There has been much speculation and supposition about the interplay of force majeure provisions in leases and other contracts in response to government orders closing businesses during the coronavirus disease 2019 (COVID-19) pandemic, but now there is an authoritative court decision that may provide persuasive authority.

In a motion in a Bankruptcy case the landlord demanded payment of post petition rent from the Hitz Restaurant Group or that the Chicago restaurant vacate the premises immediately.

There is no dispute that under section 2.1 of the parties’ lease and the exhibit labelled “Minimum Base Rent Schedule,” rent was due on the first of each month.

The restaurant argues that its obligation to pay any post-petition rent is excused by the lease’s force majeure clause, which provision is similar to ones found in many leases and other contract, and provides,

Landlord and Tenant shall each be excused from performing its obligations or undertakings provided in this Lease, in the event, but only so long as the performance of any of its obligations are prevented or delayed, retarded or hindered by. . . laws, governmental action or inaction, orders of government. . . . Lack of money shall not be grounds for Force Majeure.”

The restaurant argues that this clause was triggered on March 16, 2020, the effective date of an Executive Order issued by Illinois Governor J. B. Pritzker addressing the COVID-19 pandemic in Illinois. Section 1 of that Executive Order pertains to restaurants:

“.. all businesses in the State of Illinois that offer food or beverages for on – premises consumption – including restaurants, bars, grocery stores, and food halls – must suspend service for and may not permit on-premises consumption. Such businesses are permitted and encouraged to serve food and beverages so that they may be consumed off-premises, as currently permitted by law, through means such as in-house delivery, third-party delivery, drive-through, and curbside pick-up. In addition, customers may enter the premises to purchase food or beverages for carry-out.”

The Court concluded that the force majeure clause in this lease was unambiguously triggered by the Governor’s Executive Order. First, his order unquestionably constitutes both “governmental action” and issuance of an “order” as contemplated by the language of the force majeure clause. Second, that order and its extensions unquestionably “hindered” the restaurant’s ability to perform by prohibiting the restaurant from offering “on-premises” consumption of food and beverages. Finally, the order was unquestionably the proximate cause of the restaurant’s inability to pay rent, at least in part, because it prevented the restaurant from operating normally and restricted its business to take-out, curbside pick-up, and delivery.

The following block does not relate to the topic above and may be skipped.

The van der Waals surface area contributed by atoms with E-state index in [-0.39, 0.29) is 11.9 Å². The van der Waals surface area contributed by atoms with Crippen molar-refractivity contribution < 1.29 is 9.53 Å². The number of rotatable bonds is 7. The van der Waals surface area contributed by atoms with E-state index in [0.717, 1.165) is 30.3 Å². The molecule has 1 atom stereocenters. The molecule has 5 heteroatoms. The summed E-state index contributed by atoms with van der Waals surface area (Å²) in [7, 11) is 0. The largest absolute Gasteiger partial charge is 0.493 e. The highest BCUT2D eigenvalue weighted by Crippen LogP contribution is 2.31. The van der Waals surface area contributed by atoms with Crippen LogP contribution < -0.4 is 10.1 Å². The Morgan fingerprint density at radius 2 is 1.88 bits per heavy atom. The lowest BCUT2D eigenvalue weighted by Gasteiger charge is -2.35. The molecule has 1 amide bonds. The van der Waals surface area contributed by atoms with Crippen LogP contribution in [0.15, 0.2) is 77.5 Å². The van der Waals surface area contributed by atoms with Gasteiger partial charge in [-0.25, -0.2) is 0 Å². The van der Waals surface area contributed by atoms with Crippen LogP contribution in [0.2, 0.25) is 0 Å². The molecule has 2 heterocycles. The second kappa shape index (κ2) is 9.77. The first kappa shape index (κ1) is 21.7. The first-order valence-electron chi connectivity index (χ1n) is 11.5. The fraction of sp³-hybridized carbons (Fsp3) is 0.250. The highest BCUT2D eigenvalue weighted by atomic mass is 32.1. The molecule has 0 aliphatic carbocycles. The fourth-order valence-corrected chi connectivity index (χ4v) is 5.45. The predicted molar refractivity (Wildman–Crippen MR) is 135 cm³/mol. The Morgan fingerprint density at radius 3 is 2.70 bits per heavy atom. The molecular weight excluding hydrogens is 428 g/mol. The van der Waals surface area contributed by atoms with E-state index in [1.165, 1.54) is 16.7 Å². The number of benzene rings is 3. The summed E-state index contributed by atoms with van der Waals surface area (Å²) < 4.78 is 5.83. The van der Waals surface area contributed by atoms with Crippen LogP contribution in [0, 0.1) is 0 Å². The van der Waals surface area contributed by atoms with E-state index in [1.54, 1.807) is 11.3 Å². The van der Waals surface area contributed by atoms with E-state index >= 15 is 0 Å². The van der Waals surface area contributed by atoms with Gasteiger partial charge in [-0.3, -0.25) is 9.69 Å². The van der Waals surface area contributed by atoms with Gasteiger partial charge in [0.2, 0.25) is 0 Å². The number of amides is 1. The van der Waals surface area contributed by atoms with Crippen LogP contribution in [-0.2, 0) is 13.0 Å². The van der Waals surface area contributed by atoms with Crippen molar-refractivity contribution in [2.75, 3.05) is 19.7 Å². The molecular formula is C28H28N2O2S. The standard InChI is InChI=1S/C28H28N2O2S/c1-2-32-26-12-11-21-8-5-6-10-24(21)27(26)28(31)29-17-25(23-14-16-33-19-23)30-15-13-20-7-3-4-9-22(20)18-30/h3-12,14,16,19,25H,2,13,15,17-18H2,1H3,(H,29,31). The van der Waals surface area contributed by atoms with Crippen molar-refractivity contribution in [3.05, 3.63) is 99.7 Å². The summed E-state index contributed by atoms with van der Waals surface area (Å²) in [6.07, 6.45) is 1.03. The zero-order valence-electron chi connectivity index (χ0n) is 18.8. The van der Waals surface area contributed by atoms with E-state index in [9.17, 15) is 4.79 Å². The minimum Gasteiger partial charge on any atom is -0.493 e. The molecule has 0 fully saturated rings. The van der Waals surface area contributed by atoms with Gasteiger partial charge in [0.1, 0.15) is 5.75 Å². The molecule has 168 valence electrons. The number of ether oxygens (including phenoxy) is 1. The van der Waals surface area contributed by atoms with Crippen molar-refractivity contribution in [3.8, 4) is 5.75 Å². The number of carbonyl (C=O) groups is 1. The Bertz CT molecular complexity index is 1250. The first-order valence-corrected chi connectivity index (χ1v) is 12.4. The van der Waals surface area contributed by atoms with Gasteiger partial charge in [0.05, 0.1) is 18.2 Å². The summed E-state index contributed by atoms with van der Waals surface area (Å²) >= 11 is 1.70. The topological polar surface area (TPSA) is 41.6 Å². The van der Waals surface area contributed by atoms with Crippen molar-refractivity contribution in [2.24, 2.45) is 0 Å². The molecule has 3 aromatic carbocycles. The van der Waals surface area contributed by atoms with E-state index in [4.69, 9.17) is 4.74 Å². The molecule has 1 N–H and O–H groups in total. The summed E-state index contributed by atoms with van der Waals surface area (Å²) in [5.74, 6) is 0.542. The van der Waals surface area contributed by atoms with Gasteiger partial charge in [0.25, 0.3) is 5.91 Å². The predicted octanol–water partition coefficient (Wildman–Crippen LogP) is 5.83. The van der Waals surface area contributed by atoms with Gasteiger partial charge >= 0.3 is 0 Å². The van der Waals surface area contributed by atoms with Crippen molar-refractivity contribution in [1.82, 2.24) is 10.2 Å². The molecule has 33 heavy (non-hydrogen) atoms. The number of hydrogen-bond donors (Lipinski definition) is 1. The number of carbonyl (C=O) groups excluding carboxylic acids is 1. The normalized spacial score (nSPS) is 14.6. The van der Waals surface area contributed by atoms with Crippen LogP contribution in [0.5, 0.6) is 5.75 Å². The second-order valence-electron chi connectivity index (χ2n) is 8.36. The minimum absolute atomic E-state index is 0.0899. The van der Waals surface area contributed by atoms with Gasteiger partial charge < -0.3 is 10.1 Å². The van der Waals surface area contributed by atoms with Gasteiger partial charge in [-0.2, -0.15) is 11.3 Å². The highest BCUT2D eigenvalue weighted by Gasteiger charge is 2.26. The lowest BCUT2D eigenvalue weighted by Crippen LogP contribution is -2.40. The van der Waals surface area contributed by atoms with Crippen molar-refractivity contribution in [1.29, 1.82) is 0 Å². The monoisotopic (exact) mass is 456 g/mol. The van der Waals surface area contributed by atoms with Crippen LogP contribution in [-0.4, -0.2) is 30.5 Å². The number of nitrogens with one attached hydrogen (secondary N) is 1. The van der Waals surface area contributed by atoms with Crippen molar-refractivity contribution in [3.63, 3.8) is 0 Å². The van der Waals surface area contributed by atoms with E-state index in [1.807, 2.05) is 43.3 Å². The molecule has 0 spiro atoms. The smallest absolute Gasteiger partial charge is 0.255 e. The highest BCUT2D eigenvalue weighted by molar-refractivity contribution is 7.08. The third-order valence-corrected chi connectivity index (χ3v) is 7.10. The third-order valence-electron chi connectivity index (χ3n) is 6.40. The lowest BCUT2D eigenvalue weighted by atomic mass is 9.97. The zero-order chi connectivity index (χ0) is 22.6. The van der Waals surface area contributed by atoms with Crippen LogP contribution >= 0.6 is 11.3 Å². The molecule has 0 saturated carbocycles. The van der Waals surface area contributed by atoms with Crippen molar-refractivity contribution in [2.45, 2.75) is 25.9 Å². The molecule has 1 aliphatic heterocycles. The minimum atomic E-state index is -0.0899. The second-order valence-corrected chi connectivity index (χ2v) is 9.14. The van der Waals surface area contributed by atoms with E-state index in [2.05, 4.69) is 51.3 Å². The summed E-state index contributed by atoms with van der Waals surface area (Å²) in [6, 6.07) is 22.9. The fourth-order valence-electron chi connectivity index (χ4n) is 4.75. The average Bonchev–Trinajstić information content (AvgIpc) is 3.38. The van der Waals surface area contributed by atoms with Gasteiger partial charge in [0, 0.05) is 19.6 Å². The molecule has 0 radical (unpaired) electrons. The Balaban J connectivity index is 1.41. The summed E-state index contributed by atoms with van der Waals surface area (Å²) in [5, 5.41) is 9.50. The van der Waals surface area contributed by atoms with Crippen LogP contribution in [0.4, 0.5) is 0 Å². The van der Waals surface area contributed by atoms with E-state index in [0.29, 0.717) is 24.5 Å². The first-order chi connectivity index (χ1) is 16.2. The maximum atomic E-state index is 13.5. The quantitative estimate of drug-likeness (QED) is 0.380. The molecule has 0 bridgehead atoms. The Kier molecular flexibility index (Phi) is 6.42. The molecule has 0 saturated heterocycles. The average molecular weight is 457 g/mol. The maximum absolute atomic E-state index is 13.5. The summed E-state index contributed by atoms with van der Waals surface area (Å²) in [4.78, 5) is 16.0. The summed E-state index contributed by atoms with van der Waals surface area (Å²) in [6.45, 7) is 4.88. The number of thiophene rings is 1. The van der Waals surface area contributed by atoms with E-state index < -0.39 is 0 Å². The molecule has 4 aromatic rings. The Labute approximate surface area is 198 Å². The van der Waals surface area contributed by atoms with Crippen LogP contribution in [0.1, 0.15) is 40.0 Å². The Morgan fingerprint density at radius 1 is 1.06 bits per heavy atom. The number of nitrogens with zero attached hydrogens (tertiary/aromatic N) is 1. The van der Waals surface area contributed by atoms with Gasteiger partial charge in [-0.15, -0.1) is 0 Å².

It is significant to the analysis of the restaurant’s force majeure argument that Governor Pritzker’s Executive Order did not prohibit all restaurant operations in Illinois.

The Court’s analysis also, gratuitously, but instructively makes clear that force majeure clauses in contracts supersede the common law doctrine of impossibility or impracticability of performance. It then dispenses with the landlord’s arguments.

Landlord first argued that the force majeure clause was not triggered because the Governor’s Executive Order did not shut down the banking system or post offices in Illinois, and the restaurant therefore would have physically been able to write and send rental checks. The Court found that a specious argument and rejected it out of hand.

Second, landlord characterizes the restaurant failure to perform as arising merely from a “lack of money,” which it argues is not grounds for force majeure according to the lease’s own terms. The Court rejects that argument.

And third the landlord averred if the state government closed the business, the federal government was making SBA loans available, but the judge found no support in the lease or in law that the tenant must apply for a loan before invoking force majeure.

Nevertheless, the restaurant is not off the hook entirely. Governor Pritzker’s Executive Order did not prohibit the restaurant from performing carry-out, curbside pick-up, and delivery services. The Court reasons that, to the extent that the restaurant could have continued to perform those services, its obligation to pay rent is not excused by the force majeure clause. The Court therefore concludes the restaurant’s obligation to pay rent is reduced in proportion to its reduced ability to generate revenue due to the Executive Order.

Neither party offered much assistance to the Court in determining the amount of the rent reduction but the restaurant offered only its estimation that 75% of the square footage of the restaurant, consisting of its dining room and bar, was rendered unusable by Governor Pritzker’s Executive Order.

The Bankruptcy judge, the Honorable Donald R. Cassling, in a move to “do justice” and that may well have far wider impact than just this case, applies the force majeure clause in part, granting equitable relief signaling that force majeure does not have to be all or nothing, ordering the restaurant to pay 25% of the base rent and 25% of its share of both the common area maintenance fees and real estate taxes.

This debtor friendly decision, among the first to decide the matter of force majeure in a COVID-19 impacted dispute, is not binding on other courts, but it may have a substantial impact on cases across the country, far broader than merely rent disputes but involving the full gambit of matters involving contracts, including because state courts often look to federal courts (including Bankruptcy courts) for precedential or, at minimum, persuasive authority in equitable theories.

The case is In re Hitz Restaurant Group, U.S. Bankruptcy Court, Northern District of Illinois, Eastern Division, June 3, 2020.